Parents and Suicide
It is important for parents to recognize changes in their child’s behavior that may indicate that something is wrong. It is not always easy to determine between the usual ups and downs of adolescent behavior and signs of something more serious.
People end their lives annually.
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Parents and Suicide
Suicide is the second leading cause of death for those ages 15-24 in the United States, and is the second leading cause of death for this age group in South Dakota, second only to accidents. In 2016, there were 5,723 youth ages 15-24 that died by suicide in the United States. While these numbers may not seem large, even one death by suicide is too many.
Although youth suicide is relatively rare, thoughts of suicide are not. Data from South Dakota youth from the Youth Risk Behavior Surveillance System (YRBSS) indicate that 17.7% of high school youth seriously considered attempting suicide in the past 12 months, 14.6% made a plan for attempting suicide, and 8.6% had attempted suicide one or more times in the 12 month period before the survey.
It is important for parents to recognize changes in their child’s behavior that may indicate that something is wrong. It is not always easy to determine between the usual ups and downs of adolescent behavior and signs of something more serious. In addition, youth may be reluctant to discuss their feelings. One important step that parents can take is to be aware of the risk factors and warning signs that a child might be at risk for suicide. Warning signs include:
Fear of losing control
Resklessness; doing risky or dangerous things
Use of drugs or alcohol
Getting into fights or arguments
Talking or writing about death
Changes in eating behaviors
Changes in sleep
Withdrawal from friends or activities
“I won’t be around much longer.”
“Pretty soon you won’t have to worry about me.”
“It’ll all be over soon.”
“I wish I was dead.”
“Nothing matters anymore.”
Recess losses of any kind; relationship, financial, family
Life changes that seem overwhelming
Getting into legal trouble or trouble at school
Experiencing death of a friend or relative, especially by suicide
for suicide can include: mental health concerns such as mood disorders or depression, family history of suicide, previous suicide attempt, history of drug and alcohol use, isolation, impulsiveness or low self esteem.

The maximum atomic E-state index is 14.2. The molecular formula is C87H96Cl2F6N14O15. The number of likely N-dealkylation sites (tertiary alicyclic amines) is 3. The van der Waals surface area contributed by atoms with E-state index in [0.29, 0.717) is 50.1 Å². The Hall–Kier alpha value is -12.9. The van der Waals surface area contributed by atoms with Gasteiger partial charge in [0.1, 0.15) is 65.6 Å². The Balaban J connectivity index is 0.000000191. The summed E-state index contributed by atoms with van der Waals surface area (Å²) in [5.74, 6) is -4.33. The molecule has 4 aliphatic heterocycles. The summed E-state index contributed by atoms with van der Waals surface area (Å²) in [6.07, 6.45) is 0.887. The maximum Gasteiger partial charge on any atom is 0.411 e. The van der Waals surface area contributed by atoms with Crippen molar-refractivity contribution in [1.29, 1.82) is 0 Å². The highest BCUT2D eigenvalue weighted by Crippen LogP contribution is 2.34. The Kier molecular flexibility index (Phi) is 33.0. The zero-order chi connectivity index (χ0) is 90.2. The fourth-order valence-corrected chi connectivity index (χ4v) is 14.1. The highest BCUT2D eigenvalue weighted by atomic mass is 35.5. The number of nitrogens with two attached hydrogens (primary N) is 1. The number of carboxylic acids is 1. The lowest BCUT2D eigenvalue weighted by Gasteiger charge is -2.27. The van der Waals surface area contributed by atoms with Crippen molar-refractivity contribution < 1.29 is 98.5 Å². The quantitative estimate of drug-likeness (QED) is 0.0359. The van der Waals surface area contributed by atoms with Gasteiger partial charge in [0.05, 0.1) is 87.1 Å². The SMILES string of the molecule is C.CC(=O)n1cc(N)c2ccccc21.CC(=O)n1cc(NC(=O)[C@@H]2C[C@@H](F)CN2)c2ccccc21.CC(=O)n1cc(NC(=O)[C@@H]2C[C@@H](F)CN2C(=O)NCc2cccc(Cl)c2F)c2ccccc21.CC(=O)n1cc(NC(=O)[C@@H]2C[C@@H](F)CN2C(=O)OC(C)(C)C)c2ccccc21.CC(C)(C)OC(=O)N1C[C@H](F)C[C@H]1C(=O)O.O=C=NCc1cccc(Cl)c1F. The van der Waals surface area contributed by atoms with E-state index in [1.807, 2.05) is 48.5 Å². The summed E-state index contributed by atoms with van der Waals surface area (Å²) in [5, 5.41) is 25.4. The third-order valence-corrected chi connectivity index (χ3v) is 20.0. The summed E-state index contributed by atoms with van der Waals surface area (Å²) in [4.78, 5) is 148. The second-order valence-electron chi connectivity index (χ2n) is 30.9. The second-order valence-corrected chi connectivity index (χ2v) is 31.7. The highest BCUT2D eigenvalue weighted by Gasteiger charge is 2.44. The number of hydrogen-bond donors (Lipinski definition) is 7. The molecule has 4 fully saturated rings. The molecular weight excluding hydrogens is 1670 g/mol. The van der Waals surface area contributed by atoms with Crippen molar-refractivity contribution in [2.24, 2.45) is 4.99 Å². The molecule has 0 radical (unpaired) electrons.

include connections to family and to school, feelings of self worth, academic achievement, limited access to means, enhanced coping abilities or problem solving skills.
For Parents: Important Things to Remember
For an overview and guide on how to respond if your child is depressed or suicidal, including how to talk to him/her, questions to ask teachers and friends and what to do visit the Society for the Prevention of Teen Suicide (SPTS) website.
Facts for Families: Children’s Threats – When Are They Serious?
For a guide on responding to children who are potentially suicidal, what to say, what threats should be taken seriously and what parents should do if they are concerned visit the American Academy of Child & Adolescent Psychiatry (AACAP) website.
Protecting Your Child’s Mental Health: What Can Parents Do?
The Jed Foundation has compiled important tips for parents with children transitioning into or attending college in terms of understanding your child’s personality and the proper “fit” with the college, understanding the available mental health services and identifying your child’s personal, emotional, medical and other needs.
Suicide Prevention Resource Center (SPRC) has new resource sheets that contain annotated lists of key suicide prevention organizations, websites and materials for parents (as well as teens and survivors of suicide loss). They can be found on their website at http://www.sprc.org/basics/roles-suicide-prevention
13 Reasons Why Toolkit
Chances are you’ve either heard of Netflix’s series 13 Reasons Why, or your teen has expressed an interest in watching this. For a toolkit to learn more about this series, please visit https://www.13reasonswhytoolkit.org/